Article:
In 1990, nearly 1.5 million human immunodeficiency virus (HIV) antibody tests were performed at publicly funded sites.
Eight percent of those tests were performed for self-identified illegal injecting drug users (IDU).
The authors examined data from 28 project areas using a client record data base that permitted an analysis of self-reported risk behavior by type of service delivery site.
Among self-identified IDUs, 68 percent of those tested and 82 percent of those found to be seropositive had obtained HIV counseling and testing services in settings other than drug treatment centers.
The findings indicate that HIV-prevention programs for IDUs need to be available in various service delivery settings, not just in drug treatment programs.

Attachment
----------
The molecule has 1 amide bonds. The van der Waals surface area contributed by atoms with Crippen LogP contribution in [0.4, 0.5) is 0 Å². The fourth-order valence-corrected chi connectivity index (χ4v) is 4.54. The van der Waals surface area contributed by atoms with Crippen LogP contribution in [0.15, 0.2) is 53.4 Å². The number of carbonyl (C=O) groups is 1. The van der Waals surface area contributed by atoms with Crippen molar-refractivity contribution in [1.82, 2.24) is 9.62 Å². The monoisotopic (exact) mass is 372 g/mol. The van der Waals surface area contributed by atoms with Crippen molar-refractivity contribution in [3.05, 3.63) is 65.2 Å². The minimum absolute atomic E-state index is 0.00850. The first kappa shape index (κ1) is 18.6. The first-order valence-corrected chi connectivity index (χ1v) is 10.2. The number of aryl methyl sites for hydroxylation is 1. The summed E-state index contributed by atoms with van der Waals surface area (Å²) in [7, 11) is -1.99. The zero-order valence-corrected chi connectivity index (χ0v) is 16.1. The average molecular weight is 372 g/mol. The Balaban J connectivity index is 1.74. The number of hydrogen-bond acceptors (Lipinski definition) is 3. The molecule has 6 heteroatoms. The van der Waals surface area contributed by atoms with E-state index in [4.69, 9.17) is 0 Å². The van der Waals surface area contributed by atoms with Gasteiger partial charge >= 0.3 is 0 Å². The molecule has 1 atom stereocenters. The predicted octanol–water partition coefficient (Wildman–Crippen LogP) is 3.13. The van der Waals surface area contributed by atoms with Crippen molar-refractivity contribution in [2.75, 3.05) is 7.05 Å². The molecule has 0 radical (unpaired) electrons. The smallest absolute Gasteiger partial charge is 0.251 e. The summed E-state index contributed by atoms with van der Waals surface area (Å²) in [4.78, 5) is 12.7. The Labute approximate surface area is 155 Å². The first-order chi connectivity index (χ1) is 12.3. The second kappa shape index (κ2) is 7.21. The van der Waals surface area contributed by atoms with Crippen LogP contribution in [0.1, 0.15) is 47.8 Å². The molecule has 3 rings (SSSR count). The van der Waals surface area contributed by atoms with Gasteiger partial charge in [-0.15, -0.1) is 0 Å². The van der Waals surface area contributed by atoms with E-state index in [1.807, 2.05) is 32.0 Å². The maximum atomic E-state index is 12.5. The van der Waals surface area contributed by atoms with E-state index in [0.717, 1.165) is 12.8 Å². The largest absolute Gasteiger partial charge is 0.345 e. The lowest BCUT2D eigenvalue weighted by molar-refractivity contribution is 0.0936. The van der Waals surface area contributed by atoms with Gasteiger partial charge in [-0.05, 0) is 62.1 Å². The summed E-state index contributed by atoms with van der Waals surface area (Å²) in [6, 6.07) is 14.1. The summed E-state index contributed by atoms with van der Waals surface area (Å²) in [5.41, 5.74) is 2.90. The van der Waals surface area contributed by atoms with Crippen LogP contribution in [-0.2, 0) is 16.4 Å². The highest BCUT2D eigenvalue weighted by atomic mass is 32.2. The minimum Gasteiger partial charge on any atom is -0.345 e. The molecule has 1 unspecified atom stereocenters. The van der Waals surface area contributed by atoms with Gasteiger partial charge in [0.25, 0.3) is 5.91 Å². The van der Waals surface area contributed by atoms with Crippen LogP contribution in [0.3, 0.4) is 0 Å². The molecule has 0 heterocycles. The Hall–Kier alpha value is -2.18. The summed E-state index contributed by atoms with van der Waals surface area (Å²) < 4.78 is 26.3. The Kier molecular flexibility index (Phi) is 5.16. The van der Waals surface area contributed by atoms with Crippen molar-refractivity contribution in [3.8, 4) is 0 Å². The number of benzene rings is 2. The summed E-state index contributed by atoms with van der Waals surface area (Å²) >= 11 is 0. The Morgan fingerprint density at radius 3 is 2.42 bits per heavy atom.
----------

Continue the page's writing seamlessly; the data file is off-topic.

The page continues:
Mots-clés Pascal : Toxicomanie, Immunodéficit acquis syndrome, Virose, Infection, Service santé, Voie intraveineuse, Homme, Hémopathie, Immunopathologie, Dépistage, Conseil psychologique, Prévention, Secteur public, Organisation santé, Etats Unis, Amérique du Nord, Amérique
Mots-clés Pascal anglais : Drug addiction, AIDS, Viral disease, Infection, Health service, Intravenous administration, Human, Hemopathy, Immunopathology, Medical screening, Psychological counseling, Prevention, Public sector, Public health organization, United States, North America, America
Notice produite par :
Inist-CNRS - Institut de l'Information Scientifique et Technique
Cote : 93-0499060
Code Inist : 002B30A03A. Création : 199406.